Monday,12 November, 2018
Current issue | Issue 1324, (15 - 21 December 2016)
Monday,12 November, 2018
Issue 1324, (15 - 21 December 2016)

Ahram Weekly

Youths brought on board

The presidency hosted a second round of dialogue with youth, reports Mohamed Abdel-Baky

Al-Ahram Weekly

President Abdel-Fattah Al-Sisi and his cabinet this week spent nine hours in a dialogue with hundreds of youths, the first follow-up meeting after the National Youth Conference (NYC) held in October.
 
Participants in Saturday’s meeting tackled a host of issues, from the Egyptian economy to education, administrative corruption, the population explosion and other challenges.
 
The conference was attended by several ministers, government officials, political and religious leaders and MPs. NYC, the first meeting of its kind, had recommended holding a monthly gathering between young leaders and senior government officials to discuss pressing issues.
 
Under the theme Innovate Advance, over 3,000 young people from a number of the country’s universities and political parties attended the October meeting held in Sharm El-Sheikh.
 
According to the presidency the aim of the conference and subsequent monthly meetings is to bring together Egypt’s prominent future leaders with state officials and institutions, giving them the chance to debate directly the present and future and exchange ideas and experiences for a better future for their country through constructive dialogue and a pre-planned vision.

The outcome of the October conference was the Detained Youth Committee which prepared a list of 82 detainees who were released by a presidential pardon in November. According to members in the committee, a second list has been presented to Al-Sisi which includes 300 to 400 detainees and which may be signed by the president in the weeks ahead.
 
In the Saturday conference Al-Sisi pledged to amend the new protest law to meet the demands of youth stated in the October gathering.
 
“I instructed the government to submit the protest law amendments in 15 days to parliament,” Al-Sisi said.
 
Additionally Al-Sisi called on parliament to re-consider a newly approved NGOs law to strike a balance between advancing civil society and protecting national security.
 
The first panel at the event focused on ways to develop education and included speakers such as the ministers of education and higher education.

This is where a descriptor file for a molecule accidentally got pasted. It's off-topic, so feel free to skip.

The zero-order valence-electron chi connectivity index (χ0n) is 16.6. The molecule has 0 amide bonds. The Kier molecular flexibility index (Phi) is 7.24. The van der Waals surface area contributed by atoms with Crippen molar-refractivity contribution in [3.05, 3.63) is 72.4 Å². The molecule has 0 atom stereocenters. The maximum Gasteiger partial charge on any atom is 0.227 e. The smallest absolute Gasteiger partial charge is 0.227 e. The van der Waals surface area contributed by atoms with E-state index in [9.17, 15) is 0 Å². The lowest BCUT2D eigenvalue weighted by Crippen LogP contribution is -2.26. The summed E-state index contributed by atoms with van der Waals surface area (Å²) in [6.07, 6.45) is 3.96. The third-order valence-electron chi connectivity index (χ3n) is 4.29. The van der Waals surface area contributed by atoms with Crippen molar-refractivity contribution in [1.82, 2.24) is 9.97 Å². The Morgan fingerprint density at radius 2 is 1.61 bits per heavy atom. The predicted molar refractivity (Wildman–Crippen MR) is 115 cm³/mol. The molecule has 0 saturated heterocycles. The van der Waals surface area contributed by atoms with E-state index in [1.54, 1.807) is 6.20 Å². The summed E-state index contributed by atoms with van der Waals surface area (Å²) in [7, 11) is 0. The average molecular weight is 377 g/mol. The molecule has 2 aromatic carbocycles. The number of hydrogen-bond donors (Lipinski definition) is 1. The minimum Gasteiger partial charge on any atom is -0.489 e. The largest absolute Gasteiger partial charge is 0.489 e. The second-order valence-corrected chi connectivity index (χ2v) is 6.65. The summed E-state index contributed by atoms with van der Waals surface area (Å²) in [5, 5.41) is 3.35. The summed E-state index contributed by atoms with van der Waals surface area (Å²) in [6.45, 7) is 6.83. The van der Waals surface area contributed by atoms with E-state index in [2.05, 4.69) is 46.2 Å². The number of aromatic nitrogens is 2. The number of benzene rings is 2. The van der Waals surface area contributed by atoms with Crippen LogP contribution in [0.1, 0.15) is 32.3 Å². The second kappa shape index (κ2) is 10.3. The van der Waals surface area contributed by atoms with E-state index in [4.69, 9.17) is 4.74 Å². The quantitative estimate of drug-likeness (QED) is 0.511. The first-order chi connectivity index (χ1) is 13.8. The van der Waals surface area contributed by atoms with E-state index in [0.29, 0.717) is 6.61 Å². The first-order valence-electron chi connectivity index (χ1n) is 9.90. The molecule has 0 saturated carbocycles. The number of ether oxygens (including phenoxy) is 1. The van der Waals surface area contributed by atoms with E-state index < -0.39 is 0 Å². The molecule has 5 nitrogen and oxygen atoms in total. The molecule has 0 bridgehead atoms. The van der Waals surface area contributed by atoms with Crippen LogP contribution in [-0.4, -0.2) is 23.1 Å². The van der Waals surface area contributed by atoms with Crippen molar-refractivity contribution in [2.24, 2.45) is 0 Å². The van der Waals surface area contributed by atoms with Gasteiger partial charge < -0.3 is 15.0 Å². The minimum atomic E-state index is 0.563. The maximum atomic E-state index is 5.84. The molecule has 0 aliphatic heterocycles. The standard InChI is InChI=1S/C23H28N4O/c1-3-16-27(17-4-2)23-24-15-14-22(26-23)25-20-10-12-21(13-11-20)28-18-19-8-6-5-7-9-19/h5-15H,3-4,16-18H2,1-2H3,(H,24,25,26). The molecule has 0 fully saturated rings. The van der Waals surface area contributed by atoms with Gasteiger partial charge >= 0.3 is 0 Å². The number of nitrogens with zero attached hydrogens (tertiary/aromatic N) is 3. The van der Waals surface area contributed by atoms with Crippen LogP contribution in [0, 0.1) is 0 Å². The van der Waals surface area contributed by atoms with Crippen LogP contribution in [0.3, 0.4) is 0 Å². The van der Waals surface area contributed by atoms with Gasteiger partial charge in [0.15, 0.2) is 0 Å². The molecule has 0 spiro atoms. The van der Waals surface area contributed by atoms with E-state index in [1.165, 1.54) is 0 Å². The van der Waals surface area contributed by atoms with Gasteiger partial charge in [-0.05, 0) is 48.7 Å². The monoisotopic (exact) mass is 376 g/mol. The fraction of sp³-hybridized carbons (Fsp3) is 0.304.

During the discussion, Al-Sisi said Egyptians would not accept directing all the country’s resources at improving education, as some countries did, while putting on hold all other development projects.
 
“We are working to launch Egypt’s national strategy on education, however, I am concerned that society may not accept any radical changes in the educational system, so I urge Egyptians to know that accepting reforms will not come without a price,” Al-Sisi said.
 
During the second session, Al-Sisi blamed the media for behaving in an irresponsible manner on national security issues.

In the second session participants discussed the government’s economic reform plan and the current situation.
 
Al-Sisi said that after the 25 January Revolution of 2011 “imports covered 60 to 70 per cent of our basic needs, and this required dollars, which taxed our dollar reserves, in addition to the drop in tourism and export revenues caused by the aftermath of the revolution”.
 
“Over the last 18 months we witnessed a rapid improvement in the banking sector, investment climate and increase in non-oil exports,” Minister of Finance Amr Al-Garhi said.
 
He added that postponing economic reforms had a strong, negative impact on the country’s foreign reserve and the stability of the macroeconomic situation.
 
The president also expressed his confidence in the Egyptian people whom he said rejected calls to take to the streets on 11 November in protest at the surge in prices.
“I had no doubt regarding the response of the Egyptian people. We started the road to reform, and we wish success from God.”

An initiative was launched to support Moushira Khattab, the Egyptian nominee for UNESCO director general.

“I support the nomination of Ambassador Moushira Khattab to UNESCO, and I call on all Egyptians to support her,” Al-Sisi said on his Facebook account.

The president also presented the Innovation Award to Mona Al-Sayed Ibrahim, known as the “cart girl,” in recognition of her job as a cart wheeler. Last month, Al-Sisi received Ibrahim at the presidential palace after a photo circulated on social media of her on the job. The president praised her efforts and offered her family an apartment.

Early in November a photo of Ibrahim pulling a heavy cart in Alexandria loaded with merchandise went viral on social media, prompting sympathy with her.
 
Some public figures who attended the dialogue told Al-Ahram Weekly that having such a meeting reinforced the government’s confidence in youths and in dialogue as a method for change.
 
“It is a great opportunity to listen to what youth think about the government’s policies in different fronts and at the same time giving them accurate information about what is happening,” said Tarek Fahmi, a professor of political science at Cairo University who attended Saturday’s meeting.
 
Fahmi said the next step would be to increase the role of young people in government by training and appointing them to senior levels close to the decision makers.

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